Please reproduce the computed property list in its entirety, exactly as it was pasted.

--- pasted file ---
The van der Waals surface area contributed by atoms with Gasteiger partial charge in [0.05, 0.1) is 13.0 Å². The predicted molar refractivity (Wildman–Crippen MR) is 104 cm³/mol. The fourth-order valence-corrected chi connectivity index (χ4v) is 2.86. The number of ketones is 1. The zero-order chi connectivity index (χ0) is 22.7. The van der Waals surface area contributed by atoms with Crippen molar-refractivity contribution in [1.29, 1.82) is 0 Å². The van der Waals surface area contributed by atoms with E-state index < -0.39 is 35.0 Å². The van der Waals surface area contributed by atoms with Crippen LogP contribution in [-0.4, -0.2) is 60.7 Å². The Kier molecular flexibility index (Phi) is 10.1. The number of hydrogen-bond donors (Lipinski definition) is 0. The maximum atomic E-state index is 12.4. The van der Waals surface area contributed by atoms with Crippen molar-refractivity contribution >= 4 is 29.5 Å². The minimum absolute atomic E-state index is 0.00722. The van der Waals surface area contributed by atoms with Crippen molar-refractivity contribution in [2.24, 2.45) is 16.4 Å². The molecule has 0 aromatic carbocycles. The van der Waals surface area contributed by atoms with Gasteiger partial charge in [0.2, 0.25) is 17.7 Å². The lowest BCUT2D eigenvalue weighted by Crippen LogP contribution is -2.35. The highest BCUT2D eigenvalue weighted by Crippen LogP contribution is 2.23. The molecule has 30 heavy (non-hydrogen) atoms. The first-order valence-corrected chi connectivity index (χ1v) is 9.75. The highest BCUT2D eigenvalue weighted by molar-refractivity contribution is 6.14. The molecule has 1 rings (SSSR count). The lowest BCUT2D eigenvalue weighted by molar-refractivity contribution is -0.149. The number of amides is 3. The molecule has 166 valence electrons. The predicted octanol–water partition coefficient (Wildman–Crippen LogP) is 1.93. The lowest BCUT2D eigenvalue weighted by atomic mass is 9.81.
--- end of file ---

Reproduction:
The van der Waals surface area contributed by atoms with Gasteiger partial charge in [0.05, 0.1) is 13.0 Å². The predicted molar refractivity (Wildman–Crippen MR) is 104 cm³/mol. The fourth-order valence-corrected chi connectivity index (χ4v) is 2.86. The number of ketones is 1. The zero-order chi connectivity index (χ0) is 22.7. The van der Waals surface area contributed by atoms with Crippen molar-refractivity contribution in [1.29, 1.82) is 0 Å². The van der Waals surface area contributed by atoms with E-state index < -0.39 is 35.0 Å². The van der Waals surface area contributed by atoms with Crippen LogP contribution in [-0.4, -0.2) is 60.7 Å². The Kier molecular flexibility index (Phi) is 10.1. The number of hydrogen-bond donors (Lipinski definition) is 0. The maximum atomic E-state index is 12.4. The van der Waals surface area contributed by atoms with Crippen molar-refractivity contribution >= 4 is 29.5 Å². The minimum absolute atomic E-state index is 0.00722. The van der Waals surface area contributed by atoms with Crippen molar-refractivity contribution in [2.24, 2.45) is 16.4 Å². The molecule has 0 aromatic carbocycles. The van der Waals surface area contributed by atoms with Gasteiger partial charge in [0.2, 0.25) is 17.7 Å². The lowest BCUT2D eigenvalue weighted by Crippen LogP contribution is -2.35. The highest BCUT2D eigenvalue weighted by Crippen LogP contribution is 2.23. The molecule has 30 heavy (non-hydrogen) atoms. The first-order valence-corrected chi connectivity index (χ1v) is 9.75. The highest BCUT2D eigenvalue weighted by molar-refractivity contribution is 6.14. The molecule has 1 rings (SSSR count). The lowest BCUT2D eigenvalue weighted by molar-refractivity contribution is -0.149. The number of amides is 3. The molecule has 166 valence electrons. The predicted octanol–water partition coefficient (Wildman–Crippen LogP) is 1.93. The lowest BCUT2D eigenvalue weighted by atomic mass is 9.81.